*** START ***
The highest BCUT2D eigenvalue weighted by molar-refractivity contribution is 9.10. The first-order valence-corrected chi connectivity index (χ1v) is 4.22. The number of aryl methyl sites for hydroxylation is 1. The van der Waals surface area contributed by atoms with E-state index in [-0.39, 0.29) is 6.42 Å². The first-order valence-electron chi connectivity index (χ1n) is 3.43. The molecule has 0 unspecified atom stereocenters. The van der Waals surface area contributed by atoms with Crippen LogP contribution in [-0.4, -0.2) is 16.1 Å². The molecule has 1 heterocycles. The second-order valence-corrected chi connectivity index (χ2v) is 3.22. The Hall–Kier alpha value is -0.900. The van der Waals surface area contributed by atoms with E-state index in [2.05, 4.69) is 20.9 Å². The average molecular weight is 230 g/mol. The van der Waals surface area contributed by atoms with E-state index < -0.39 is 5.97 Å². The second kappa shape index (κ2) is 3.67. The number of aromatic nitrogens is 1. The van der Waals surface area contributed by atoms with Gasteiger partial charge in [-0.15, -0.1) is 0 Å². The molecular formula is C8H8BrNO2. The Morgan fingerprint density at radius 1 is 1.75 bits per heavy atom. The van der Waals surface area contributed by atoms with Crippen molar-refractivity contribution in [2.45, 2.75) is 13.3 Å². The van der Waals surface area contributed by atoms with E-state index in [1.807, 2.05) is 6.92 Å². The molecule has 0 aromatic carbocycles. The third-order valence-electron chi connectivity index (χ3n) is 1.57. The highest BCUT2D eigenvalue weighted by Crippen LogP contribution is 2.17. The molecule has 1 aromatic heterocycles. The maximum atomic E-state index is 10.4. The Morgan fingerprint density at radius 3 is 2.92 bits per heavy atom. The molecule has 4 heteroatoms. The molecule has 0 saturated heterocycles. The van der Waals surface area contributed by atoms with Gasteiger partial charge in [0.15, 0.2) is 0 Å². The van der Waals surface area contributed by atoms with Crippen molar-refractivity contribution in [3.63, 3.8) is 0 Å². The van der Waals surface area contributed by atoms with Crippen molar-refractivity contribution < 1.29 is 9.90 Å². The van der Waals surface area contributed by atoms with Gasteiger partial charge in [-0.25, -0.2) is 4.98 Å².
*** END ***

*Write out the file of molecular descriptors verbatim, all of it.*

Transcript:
The highest BCUT2D eigenvalue weighted by molar-refractivity contribution is 9.10. The first-order valence-corrected chi connectivity index (χ1v) is 4.22. The number of aryl methyl sites for hydroxylation is 1. The van der Waals surface area contributed by atoms with E-state index in [-0.39, 0.29) is 6.42 Å². The first-order valence-electron chi connectivity index (χ1n) is 3.43. The molecule has 0 unspecified atom stereocenters. The van der Waals surface area contributed by atoms with Crippen LogP contribution in [-0.4, -0.2) is 16.1 Å². The molecule has 1 heterocycles. The second-order valence-corrected chi connectivity index (χ2v) is 3.22. The Hall–Kier alpha value is -0.900. The van der Waals surface area contributed by atoms with E-state index in [2.05, 4.69) is 20.9 Å². The average molecular weight is 230 g/mol. The van der Waals surface area contributed by atoms with E-state index < -0.39 is 5.97 Å². The second kappa shape index (κ2) is 3.67. The number of aromatic nitrogens is 1. The van der Waals surface area contributed by atoms with Gasteiger partial charge in [-0.15, -0.1) is 0 Å². The molecular formula is C8H8BrNO2. The Morgan fingerprint density at radius 1 is 1.75 bits per heavy atom. The van der Waals surface area contributed by atoms with Crippen molar-refractivity contribution in [2.45, 2.75) is 13.3 Å². The van der Waals surface area contributed by atoms with E-state index in [1.807, 2.05) is 6.92 Å². The molecule has 0 aromatic carbocycles. The third-order valence-electron chi connectivity index (χ3n) is 1.57. The highest BCUT2D eigenvalue weighted by Crippen LogP contribution is 2.17. The molecule has 1 aromatic heterocycles. The maximum atomic E-state index is 10.4. The Morgan fingerprint density at radius 3 is 2.92 bits per heavy atom. The molecule has 4 heteroatoms. The molecule has 0 saturated heterocycles. The van der Waals surface area contributed by atoms with Gasteiger partial charge in [0.15, 0.2) is 0 Å². The van der Waals surface area contributed by atoms with Crippen molar-refractivity contribution in [3.63, 3.8) is 0 Å². The van der Waals surface area contributed by atoms with Crippen molar-refractivity contribution < 1.29 is 9.90 Å². The van der Waals surface area contributed by atoms with Gasteiger partial charge in [-0.25, -0.2) is 4.98 Å².